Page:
Ship recycling – acknowledging progress

Worldwide, about 700 ocean-going vessels are taken out of service each year. The exact number varies depending on the business climate in the maritime shipping markets and the price of used steel. Roughly 95% of these old ships are recycled in South Asia, especially in Pakistan, Bangladesh and India. In these countries, thousands of jobs in the shipyards and downstream service sector depend on the ship recycling industry. The used steel recovered from the ships is a valuable raw material. In Bangladesh alone, recycling yards meet an estimated 80% of the country’s total demand for raw steel. Thus, ship recycling is an important economic factor not only for European ship owners, but especially for those countries that meet their steel needs by recycling old ships.

However, it is not only ship steel that finds a new purpose in the recycling process. In fact, almost the entire ship is put to a new use. For example, lamps, anchors and other components are recovered from the ships and re-sold, thereby extending their service life. In the end, there are only a handful of items that need to be disposed of properly.

Efforts to create global standards

To ensure that the safety and environmental standards for the dismantling and subsequent recycling of ships are both high and globally uniform, the member states of the International Maritime Organization (IMO) adopted the so-called Hong Kong Convention for the Safe and Environmentally Sound Recycling of Ships in 2009. The convention calls for shipbreaking yards to be comprehensively certified for occupational safety and environmental protection by the independent classification societies. Once in force, shipping companies will be required to draw up inventories of the hazardous materials present on board, and inspections will be conducted as part of the global port state controls to ensure that these requirements are being met. However, the convention has not yet entered into force.

The European Union and its Member States concluded that the Hong Kong Convention provides an effective level of control and enforcement for high environmental and safety standards in ship recycling. Moreover, the Council of the European Union has explicitly encouraged Member States to make it a priority to ratify the convention so that it can bring about a genuine and effective improvement in practice as soon as possible. The signatory states to the Basel Convention on the Control of Transboundary Movements of Hazardous Wastes and Their Disposal have also endorsed this assessment and have been pressing for years for the prompt ratification of the Hong Kong Convention.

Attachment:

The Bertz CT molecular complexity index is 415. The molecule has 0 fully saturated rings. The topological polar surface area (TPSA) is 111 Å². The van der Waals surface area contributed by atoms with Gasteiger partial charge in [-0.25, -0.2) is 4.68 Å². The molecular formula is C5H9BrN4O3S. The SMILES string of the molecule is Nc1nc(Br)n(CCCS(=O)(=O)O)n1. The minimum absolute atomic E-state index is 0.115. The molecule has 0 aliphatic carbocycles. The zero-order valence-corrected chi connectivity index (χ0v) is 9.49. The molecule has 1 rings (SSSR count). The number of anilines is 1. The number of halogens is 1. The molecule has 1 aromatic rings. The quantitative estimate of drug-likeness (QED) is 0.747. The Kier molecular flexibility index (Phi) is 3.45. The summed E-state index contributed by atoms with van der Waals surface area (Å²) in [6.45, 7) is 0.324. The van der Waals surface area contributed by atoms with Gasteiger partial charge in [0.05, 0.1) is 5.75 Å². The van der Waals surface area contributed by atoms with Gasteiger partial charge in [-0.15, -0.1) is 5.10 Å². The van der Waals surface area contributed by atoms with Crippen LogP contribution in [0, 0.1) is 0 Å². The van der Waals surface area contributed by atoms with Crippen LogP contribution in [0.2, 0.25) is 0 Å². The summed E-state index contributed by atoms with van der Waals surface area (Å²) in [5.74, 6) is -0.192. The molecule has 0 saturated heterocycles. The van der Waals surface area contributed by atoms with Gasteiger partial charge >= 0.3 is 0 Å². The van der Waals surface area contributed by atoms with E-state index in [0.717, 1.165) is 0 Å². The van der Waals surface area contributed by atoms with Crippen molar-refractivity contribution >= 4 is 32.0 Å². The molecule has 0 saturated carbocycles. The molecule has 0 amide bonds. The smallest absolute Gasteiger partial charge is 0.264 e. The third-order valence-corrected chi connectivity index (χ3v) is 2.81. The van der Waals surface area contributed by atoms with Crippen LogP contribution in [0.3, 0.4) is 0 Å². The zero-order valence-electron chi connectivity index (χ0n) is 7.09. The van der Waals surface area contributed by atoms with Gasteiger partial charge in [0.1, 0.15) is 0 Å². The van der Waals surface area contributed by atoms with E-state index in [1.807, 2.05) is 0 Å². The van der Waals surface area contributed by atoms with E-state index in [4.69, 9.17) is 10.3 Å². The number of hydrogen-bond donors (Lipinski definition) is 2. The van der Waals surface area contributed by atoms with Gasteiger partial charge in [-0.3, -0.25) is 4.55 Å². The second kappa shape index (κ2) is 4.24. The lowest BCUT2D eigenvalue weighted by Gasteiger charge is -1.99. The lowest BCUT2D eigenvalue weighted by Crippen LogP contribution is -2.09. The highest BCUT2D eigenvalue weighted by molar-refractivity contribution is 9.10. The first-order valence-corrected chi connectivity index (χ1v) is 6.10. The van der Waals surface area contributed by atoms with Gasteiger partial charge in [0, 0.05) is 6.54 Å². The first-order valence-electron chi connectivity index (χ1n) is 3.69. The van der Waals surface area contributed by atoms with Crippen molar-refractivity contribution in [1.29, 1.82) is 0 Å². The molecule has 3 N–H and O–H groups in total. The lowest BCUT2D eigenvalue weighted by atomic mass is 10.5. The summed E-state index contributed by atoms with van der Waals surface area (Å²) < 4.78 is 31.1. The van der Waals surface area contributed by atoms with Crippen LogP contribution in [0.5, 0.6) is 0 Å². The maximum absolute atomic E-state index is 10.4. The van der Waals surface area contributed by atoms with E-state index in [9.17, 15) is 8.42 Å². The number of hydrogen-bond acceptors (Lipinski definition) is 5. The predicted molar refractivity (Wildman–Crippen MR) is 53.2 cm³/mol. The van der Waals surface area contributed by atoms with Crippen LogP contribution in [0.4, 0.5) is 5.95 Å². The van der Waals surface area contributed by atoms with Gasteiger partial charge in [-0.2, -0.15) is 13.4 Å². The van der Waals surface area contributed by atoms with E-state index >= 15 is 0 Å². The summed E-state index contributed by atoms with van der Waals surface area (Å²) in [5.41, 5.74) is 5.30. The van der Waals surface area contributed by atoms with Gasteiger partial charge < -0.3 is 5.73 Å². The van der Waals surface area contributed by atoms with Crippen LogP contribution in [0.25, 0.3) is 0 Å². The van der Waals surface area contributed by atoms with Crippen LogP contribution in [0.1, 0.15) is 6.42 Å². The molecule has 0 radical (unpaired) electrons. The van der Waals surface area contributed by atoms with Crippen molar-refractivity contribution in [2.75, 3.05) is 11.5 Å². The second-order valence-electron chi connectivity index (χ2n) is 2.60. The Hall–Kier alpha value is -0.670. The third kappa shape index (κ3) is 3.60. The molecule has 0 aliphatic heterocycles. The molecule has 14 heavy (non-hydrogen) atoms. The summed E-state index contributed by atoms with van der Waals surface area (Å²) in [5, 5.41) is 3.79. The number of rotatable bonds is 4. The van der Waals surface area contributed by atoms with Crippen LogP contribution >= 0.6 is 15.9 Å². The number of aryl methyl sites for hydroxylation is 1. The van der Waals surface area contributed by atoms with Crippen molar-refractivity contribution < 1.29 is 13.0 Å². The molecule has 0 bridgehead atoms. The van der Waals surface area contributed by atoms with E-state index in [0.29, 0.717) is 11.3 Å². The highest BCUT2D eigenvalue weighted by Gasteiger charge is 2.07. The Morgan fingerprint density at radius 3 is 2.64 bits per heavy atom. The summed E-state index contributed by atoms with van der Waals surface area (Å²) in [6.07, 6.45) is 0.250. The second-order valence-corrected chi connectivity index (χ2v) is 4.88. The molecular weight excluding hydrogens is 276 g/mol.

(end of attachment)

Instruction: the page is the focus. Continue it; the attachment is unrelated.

The shipping industry has likewise been proactively promoting the rapid entry into force of the Hong Kong Convention since 2009 and already applies its basic rules on a voluntary basis via its own guidelines – the Guidelines on Transitional Measures for Shipowners Selling Ships for Recycling.


What does the Hong Kong Convention regulate?
  • Shipping companies: Are required to draw up an inventory of hazardous materials that lists all toxic substances, such as asbestos, PCBs, ozone-depleting gases (CFCs) and anti-fouling paints containing TBT, which were still frequently used until some time ago on the exterior hull of ships.
  • Recycling yards: Must be certified by state-recognised classification societies for occupational safety (including fire protection, protective clothing, training and medical care for shipyard workers) and environmental protection (including sealed surfaces on the shipyard site as well as proper separation and disposal of hazardous materials).
When will the Convention enter into force?

Two years after the following criteria have been met:

  • It must be ratified by at least 15 states,
  • which must collectively represent 40% of world merchant shipping by gross tonnage and
  • no less than 3% of the recycling capacity (measured in terms of the average of the last 10 years relative to the 40% of world merchant shipping by gross tonnage).